One of the highlights in the film I loved seeing realized was the emphasis on the character Trinity and her importance in the story of The Matrix. She’s a hero and a legend in her own right. At the end of the first film, after Neo is killed by Agent Smith in the hallway, Trinity admits her unconditional love for him as he lays braindead in the real world, refusing to believe he died at all, and gives him a kiss which revives him back to life to become “The One” in the matrix. And in The Matrix Reloaded she selflessly risks her life by entering the matrix against Neo’s wishes in order for him to enter “The Source” where he confronts The Architect. So by the end of this film, I’m not surprised at all by what her character becomes: The exact reason “The One” exists. Which is why the main antagonist of this film, The Analyst (played by Neil Patrick Harris) tries to keep them apart in order to maintain control of humans in the matrix for the machines that want to keep it that way.
The new villain The Analyst was an interesting concept included in the world of The Matrix. Not only does this kind of program keep Neo from reawakening, he seems to enjoy being in full control of “The One.” The Analyst not only has more of a personality than his uptight predecessor, The Architect, he seems to understand humans a lot more than any of the other programs, and relishes in that particular fact. Neil Patrick Harris actually does a great job playing Neo’s therapist, because his smile and mannerisms at the beginning of the film obviously hides something more sinister. Like a fake laugh The Analyst takes notes as Neo relays his fears to the bespectacled man. The Analyst has a great line: “Did you know that Hope and Despair share the same code?” I don’t know about anyone else, but I loved that line.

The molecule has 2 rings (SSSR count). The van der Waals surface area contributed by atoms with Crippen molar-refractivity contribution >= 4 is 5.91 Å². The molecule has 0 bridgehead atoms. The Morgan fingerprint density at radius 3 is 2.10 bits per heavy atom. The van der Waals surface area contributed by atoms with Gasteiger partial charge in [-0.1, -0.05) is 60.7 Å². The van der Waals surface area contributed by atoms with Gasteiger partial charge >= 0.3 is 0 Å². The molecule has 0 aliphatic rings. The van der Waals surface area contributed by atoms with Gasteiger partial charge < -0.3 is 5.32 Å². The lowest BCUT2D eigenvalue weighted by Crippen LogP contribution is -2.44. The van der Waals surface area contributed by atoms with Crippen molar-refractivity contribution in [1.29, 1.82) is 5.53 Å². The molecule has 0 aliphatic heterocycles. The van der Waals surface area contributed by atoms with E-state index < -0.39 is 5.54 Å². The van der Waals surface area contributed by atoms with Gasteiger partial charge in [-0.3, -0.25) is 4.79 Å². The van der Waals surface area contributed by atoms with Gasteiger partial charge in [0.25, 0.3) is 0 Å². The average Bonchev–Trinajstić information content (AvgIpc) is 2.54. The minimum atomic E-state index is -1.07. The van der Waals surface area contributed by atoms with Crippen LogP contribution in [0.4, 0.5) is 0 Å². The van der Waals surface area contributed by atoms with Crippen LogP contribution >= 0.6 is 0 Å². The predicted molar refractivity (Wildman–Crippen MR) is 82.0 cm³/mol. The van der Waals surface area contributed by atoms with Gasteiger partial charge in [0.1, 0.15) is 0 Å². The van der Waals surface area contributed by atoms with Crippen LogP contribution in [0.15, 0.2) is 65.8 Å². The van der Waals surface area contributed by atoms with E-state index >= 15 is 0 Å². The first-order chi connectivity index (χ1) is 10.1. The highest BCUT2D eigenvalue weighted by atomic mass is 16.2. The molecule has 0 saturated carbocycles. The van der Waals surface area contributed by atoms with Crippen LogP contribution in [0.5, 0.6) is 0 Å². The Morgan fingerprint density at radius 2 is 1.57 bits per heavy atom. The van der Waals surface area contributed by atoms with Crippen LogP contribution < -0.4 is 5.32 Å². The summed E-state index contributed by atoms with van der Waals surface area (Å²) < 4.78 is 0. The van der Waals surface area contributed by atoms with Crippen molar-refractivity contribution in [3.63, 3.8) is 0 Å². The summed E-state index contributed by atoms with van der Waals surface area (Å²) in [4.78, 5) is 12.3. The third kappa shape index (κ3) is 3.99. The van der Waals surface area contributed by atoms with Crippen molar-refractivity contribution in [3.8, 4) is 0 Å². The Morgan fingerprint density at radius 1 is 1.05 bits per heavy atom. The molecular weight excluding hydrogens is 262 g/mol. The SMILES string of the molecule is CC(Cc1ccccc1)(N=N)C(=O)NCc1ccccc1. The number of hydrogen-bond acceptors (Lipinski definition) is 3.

I know The Matrix Resurrections may not be a perfect film, but after I first watched the original twenty years ago, I didn’t think that one was either. The story of The Matrix is dependent on its sequels, and honestly it’s nice Lana Wachowski acted on her own to bring this final chapter to fruition for fans like me who wanted to see if the peace between human and machine could last.
As Philip K. Dick said, “The subject of this speech may not exist at all, therefore I’m free to say anything, or nothing.” The Matrix Resurrections may not be what most moviegoers wanted to exist, but Lana Wachowski made it exist anyway. Take the red pill, or take the blue pill, the choice is but an illusion based on one’s own desire.
I give the film a 4/5.